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Coupling and uncoupling of the DHPRs and Ca2+ release channels in skeletal muscle fibres

T.L. Dutka, Department of Zoology, La Trobe University, VIC 3086, Australia.

This study focused on the importance of transverse tubular (T)-system potential on excitation-contraction (E-C) coupling and the consequences of disrupted dihydropyridine receptor (DHPR)-ryanodine receptor (RyR) coupling on sarcoplasmic reticulum (SR) Ca2+ handling. Male Long-Evans hooded rats were killed by anaesthetic overdose (4 % v:v isoflurane) and EDL muscles swiftly excised and immersed in paraffin oil at resting length. Individual fibres were mechanically skinned, connected to a force transducer (stretched to 120 %) and immersed in a standard K-HDTA-based solution. All solutions contained as follows (in mM); 1 free Mg2+, 8 ATP; 10 creatine phosphate, 55, 66 or 126 K+, at pH 7.1, and were equilibrated to room temperature (∼23°C). Single fibres were electrically stimulated (75 V cm−1, 1 ms pulse) to produce twitch or tetanic (50 and 100 Hz) force responses. Additionally, paired pulses with differing intervals (0-50 ms) were applied to determine the repriming period of sodium channels in the T-system membrane (Dutka & Lamb, 2007a).

The importance of T-system membrane potential. Partial long-lasting depolarization of the T-system membrane (achieved by lowering the cytoplasmic [K+]) reduces tetanic force by impairing AP repriming and preventing the generation of APs in quick succession thus reducing DHPR-mediated Ca2+ release through RyR1. This reduced muscle excitability was not due to DHPR inactivation because lowering the frequency of stimulation partly ameliorated the effect. Furthermore, when fibres were chronically partially depolarized, PCr/CK ATP regeneration system was not optimal and slowed the repriming period of T-system Na+ channels. Addition of Phospho(enol) pyruvate (PEP) hastened AP repriming and hence, improved T-system excitability (Dutka & Lamb, 2007b) implying Na+/K+-ATPases function better when ATP is produced glycolytically in the triad junction instead of by PCr/CK elsewhere.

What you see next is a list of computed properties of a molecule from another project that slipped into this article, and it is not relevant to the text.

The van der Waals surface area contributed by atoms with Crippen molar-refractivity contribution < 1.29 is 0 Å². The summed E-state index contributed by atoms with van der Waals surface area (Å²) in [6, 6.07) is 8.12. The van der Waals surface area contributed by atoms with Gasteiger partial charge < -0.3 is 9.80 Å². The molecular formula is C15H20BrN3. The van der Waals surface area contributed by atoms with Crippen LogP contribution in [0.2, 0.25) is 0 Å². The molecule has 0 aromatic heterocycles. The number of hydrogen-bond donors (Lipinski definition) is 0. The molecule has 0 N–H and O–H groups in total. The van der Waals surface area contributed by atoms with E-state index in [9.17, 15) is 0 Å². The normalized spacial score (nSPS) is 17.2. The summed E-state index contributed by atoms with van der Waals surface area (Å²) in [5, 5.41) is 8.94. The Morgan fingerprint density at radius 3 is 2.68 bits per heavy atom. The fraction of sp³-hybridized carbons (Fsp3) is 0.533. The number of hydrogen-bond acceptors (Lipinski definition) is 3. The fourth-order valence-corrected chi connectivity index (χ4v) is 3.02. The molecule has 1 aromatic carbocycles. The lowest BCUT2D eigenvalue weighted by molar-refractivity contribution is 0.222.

The importance of strict DHPR-RyR1 coupling. Disruption of the interaction between DHPRs and RyR1 appears to cause an irreversible Ca2+-leak from the SR through RyR1. When DHPR are in there in situ state they have been shown to suppress RyRs activity (i.e. Ca2+ spark) at rest in cultured mammalian muscle (Zhou et al., 2006). Similarly, Weiss et al., (2004) showed that a mutation in the DHPR cytoplasmic III-IV loop of alpha (1S) subunit (R1086H) greatly enhanced RyR1 sensitivity to activation by voltage/caffeine, indicating that DHPRs had a negative allosteric modulatory effect on RyR1. Furthermore, high Ca2+-induced uncoupling of DHPRs from RyRs has also been shown to cause a similar irreversible SR Ca2+ leak in mechanically-skinned fibres (Lamb & Cellini, 1999). In the experiments described here, immediate application of S-nitrosoglutathione GSNOimm (a reactive oxygen and nitrogen species) to the fibres reduced twitch and tetanic force responses (15 and 10 % respectively) even though it caused an ∼0.1 pCa unit increase in contractile Ca2+-sensitivity. These reductions to AP-mediated force responses were due to impaired DHPR-RyR coupling and concomitantly GSNOimm treatment also caused Ca2+ leakage through RyRs, which was not reversible with DTT. The Ca2+ leak through RyRs was substantially blocked by raising the free [Mg2+] from 1 to 10 mM. The irreversible Ca2+ leak caused by DHPR uncoupling observed by others (Lamb & Cellini, 1999; Weiss et al., 2004; Zhou et al., 2006) is strikingly similar to that observed here caused by exposure to GSNOimm, which might help explain the ROS-mediated loss of signal transduction observed during prolonged low frequency fatigue (Bruton et al., 2008).

Bruton JD, Place N, Yamada T, Silva JP, Andrade FH, Dahlstedt AJ, Zhang SJ, Katz A, Larsson NG & Westerblad H. (2008). Journal of Physiology 586, 175-184.

Dutka TL & Lamb GD. (2007a). American Journal of Physiology. Cell Physiology 292, C2112-2121.

Dutka TL & Lamb GD. (2007b). American Journal of Physiology. Cell Physiology 293, C967-977.

Weiss RG, O'Connell KM, Flucher BE, Allen PD, Grabner M & Dirksen RT. (2004). American Journal of Physiology. Cell Physiology 287, C1094-1102.

Zhou J, Yi J, Royer L, Launikonis BS, Gonzalez A, Garcia J & Rios E. (2006). American Journal of Physiology. Cell Physiology 290, C539-553.